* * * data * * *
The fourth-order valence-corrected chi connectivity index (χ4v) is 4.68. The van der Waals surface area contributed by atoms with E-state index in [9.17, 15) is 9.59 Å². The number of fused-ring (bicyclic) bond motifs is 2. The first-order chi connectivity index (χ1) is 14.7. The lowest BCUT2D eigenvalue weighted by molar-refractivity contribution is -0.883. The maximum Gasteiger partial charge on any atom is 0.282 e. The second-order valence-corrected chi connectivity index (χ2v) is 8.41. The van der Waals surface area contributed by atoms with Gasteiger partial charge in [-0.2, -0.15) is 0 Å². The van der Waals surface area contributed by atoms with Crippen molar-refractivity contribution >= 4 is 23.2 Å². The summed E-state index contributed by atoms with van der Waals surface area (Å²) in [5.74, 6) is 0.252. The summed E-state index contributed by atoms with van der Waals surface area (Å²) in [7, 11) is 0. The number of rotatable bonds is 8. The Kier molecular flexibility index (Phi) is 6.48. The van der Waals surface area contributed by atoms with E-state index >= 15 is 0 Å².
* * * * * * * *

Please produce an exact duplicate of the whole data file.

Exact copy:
The fourth-order valence-corrected chi connectivity index (χ4v) is 4.68. The van der Waals surface area contributed by atoms with E-state index in [9.17, 15) is 9.59 Å². The number of fused-ring (bicyclic) bond motifs is 2. The first-order chi connectivity index (χ1) is 14.7. The lowest BCUT2D eigenvalue weighted by molar-refractivity contribution is -0.883. The maximum Gasteiger partial charge on any atom is 0.282 e. The second-order valence-corrected chi connectivity index (χ2v) is 8.41. The van der Waals surface area contributed by atoms with Gasteiger partial charge in [-0.2, -0.15) is 0 Å². The van der Waals surface area contributed by atoms with Crippen molar-refractivity contribution >= 4 is 23.2 Å². The summed E-state index contributed by atoms with van der Waals surface area (Å²) in [5.74, 6) is 0.252. The summed E-state index contributed by atoms with van der Waals surface area (Å²) in [7, 11) is 0. The number of rotatable bonds is 8. The Kier molecular flexibility index (Phi) is 6.48. The van der Waals surface area contributed by atoms with E-state index >= 15 is 0 Å².